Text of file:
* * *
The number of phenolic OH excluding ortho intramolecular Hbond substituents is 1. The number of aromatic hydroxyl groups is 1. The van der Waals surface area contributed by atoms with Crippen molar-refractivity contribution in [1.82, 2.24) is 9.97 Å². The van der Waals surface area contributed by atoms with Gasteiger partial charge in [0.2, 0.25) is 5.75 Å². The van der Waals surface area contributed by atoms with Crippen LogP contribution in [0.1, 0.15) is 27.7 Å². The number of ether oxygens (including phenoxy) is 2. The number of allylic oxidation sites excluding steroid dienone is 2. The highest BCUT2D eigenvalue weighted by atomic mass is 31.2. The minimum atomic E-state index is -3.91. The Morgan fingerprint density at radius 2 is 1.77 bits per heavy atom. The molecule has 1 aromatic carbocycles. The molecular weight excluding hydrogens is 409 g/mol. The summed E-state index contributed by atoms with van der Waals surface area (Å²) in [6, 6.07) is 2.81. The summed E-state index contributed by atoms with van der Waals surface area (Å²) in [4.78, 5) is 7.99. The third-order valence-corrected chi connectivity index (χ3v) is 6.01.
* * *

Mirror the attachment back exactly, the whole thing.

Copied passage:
The number of phenolic OH excluding ortho intramolecular Hbond substituents is 1. The number of aromatic hydroxyl groups is 1. The van der Waals surface area contributed by atoms with Crippen molar-refractivity contribution in [1.82, 2.24) is 9.97 Å². The van der Waals surface area contributed by atoms with Gasteiger partial charge in [0.2, 0.25) is 5.75 Å². The van der Waals surface area contributed by atoms with Crippen LogP contribution in [0.1, 0.15) is 27.7 Å². The number of ether oxygens (including phenoxy) is 2. The number of allylic oxidation sites excluding steroid dienone is 2. The highest BCUT2D eigenvalue weighted by atomic mass is 31.2. The minimum atomic E-state index is -3.91. The Morgan fingerprint density at radius 2 is 1.77 bits per heavy atom. The molecule has 1 aromatic carbocycles. The molecular weight excluding hydrogens is 409 g/mol. The summed E-state index contributed by atoms with van der Waals surface area (Å²) in [6, 6.07) is 2.81. The summed E-state index contributed by atoms with van der Waals surface area (Å²) in [4.78, 5) is 7.99. The third-order valence-corrected chi connectivity index (χ3v) is 6.01.